American Academy of Implant Dentistry files suit challenging how Texas recognizes dental specialties

The American Academy of Implant Dentistry (AAID) filed suit in Federal District Court in Austin, Texas, today, challenging the constitutionality of a regulation promulgated by the Texas State Board of Dental Examiners that limits dentists from advertising to the public as “specialists.”

American Academy Of Implant Dentistry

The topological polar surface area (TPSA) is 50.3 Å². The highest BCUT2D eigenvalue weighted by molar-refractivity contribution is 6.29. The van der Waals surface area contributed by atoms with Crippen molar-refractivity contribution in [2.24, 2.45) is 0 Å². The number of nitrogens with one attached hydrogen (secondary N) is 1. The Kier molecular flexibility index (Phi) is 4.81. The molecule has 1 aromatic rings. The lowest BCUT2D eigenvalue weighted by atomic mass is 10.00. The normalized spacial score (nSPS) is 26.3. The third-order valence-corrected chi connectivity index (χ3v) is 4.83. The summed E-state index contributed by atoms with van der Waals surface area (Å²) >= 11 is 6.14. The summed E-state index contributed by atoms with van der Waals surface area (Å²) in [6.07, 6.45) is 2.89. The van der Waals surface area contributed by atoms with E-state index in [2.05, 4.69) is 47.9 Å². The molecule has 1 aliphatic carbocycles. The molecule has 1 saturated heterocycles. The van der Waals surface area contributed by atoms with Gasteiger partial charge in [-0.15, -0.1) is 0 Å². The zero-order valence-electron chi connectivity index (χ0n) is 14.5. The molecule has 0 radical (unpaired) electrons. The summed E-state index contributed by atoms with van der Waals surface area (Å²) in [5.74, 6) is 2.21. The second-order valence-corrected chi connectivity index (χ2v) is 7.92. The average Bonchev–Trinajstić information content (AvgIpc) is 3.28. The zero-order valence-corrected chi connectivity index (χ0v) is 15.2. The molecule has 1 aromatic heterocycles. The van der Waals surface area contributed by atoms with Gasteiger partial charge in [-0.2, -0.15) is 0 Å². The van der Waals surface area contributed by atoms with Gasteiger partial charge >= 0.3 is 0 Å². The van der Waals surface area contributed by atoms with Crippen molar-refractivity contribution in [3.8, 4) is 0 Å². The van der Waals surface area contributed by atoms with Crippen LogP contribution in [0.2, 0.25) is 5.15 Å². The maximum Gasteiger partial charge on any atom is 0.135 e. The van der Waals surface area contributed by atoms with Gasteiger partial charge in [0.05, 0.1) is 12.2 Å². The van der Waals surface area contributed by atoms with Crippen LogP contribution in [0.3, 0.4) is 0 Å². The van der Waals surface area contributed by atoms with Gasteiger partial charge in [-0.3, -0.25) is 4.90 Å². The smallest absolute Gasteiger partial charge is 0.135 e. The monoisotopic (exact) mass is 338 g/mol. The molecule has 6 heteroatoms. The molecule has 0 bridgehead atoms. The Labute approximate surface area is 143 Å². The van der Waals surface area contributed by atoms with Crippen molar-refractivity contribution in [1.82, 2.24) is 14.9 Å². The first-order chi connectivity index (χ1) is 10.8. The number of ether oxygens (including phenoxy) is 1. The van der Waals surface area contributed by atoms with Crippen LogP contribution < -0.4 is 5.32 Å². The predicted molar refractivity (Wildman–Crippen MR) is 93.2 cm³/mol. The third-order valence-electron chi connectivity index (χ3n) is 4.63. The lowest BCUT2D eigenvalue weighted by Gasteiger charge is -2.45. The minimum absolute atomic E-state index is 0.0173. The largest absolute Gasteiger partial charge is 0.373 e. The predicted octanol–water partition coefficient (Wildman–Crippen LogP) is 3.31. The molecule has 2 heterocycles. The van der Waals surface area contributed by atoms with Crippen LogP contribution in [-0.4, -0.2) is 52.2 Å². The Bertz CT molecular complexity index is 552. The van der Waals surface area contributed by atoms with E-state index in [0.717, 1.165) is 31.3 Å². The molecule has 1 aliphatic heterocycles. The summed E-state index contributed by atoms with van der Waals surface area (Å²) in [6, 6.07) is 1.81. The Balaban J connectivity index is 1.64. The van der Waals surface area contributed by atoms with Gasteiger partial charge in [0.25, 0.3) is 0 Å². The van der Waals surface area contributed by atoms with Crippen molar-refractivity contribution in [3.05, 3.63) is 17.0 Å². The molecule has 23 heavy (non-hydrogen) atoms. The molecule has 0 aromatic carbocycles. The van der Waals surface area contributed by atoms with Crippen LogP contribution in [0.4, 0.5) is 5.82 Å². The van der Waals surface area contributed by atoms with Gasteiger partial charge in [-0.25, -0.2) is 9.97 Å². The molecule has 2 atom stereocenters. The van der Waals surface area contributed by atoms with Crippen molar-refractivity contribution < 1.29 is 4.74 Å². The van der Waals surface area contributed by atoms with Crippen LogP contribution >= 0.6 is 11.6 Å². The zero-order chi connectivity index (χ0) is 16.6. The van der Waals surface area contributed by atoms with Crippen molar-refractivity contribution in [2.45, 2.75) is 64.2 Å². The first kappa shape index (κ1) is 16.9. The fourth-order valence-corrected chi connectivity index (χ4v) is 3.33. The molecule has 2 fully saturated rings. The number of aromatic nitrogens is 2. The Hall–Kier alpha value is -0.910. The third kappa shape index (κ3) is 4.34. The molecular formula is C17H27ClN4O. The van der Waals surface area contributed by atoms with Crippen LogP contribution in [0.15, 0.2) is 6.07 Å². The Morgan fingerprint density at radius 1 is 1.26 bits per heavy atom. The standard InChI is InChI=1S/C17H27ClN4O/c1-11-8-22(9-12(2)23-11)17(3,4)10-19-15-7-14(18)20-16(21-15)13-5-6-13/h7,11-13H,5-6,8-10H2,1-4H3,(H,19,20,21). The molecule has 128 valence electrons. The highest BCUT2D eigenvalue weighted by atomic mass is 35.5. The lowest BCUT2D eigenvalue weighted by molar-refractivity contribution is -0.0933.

The American Academy of Implant Dentistry (AAID) filed suit in Federal District Court in Austin, Texas, today, challenging the constitutionality of a regulation promulgated by the Texas State Board of Dental Examiners that limits dentists from advertising to the public as “specialists.” The flawed regulation delegates the authority to determine “specialties” and which dentists can call themselves “specialists” to the American Dental Association, a private trade association over which the Texas Board of Dental Examiners has no control. Specialty recognition is entirely determined within the ADA through a political process carried out by competitor dentists, with no opportunity for review or appeal by any licensed dentist in Texas. The offending regulation — Texas Administrative Code Sec. 108.54 — is available online here. The AAID was joined by three other organizations that issue bona fide credentials and certifications in various areas of dentistry, such as implant dentistry, dental anesthesia, orofacial pain, and oral medicine. The plaintiff organizations are the American Academy of Implant Dentistry, the American Society of Dentist Anesthesiologists, the American Academy of Oral Medicine, and the American Academy of Orofacial Pain. Five individual Texas licensed dentists are also plaintiffs in the lawsuit. “This law violates several constitutional guarantees to Texas dentists, including the right to due process, equal protection under the law and the right to free speech. This regulation is similar to a Florida state statute that also deferred specialty recognition to the ADA, which was declared unconstitutional in 2009 (see DuCoin vs. Viamonte Ros),” according to Frank Recker, DDS, JD, attorney for the AAID. Established in 1951, the AAID is the only dental implant organization that offers credentials recognized by state and federal courts as being bona fide. Its membership, which exceeds 4,600, includes general dentists, oral surgeons, periodontists, and prosthodontists from across the United States and in more than 60 other countries. For more information about the AAID and its credentialed members, please visit www.aaid.com or www.aaid-implant.org, or call (312) 335-1550. For more information about the lawsuit, please contact Dr. Frank Recker directly at recker@ddslaw.com or (800) 224-3529.
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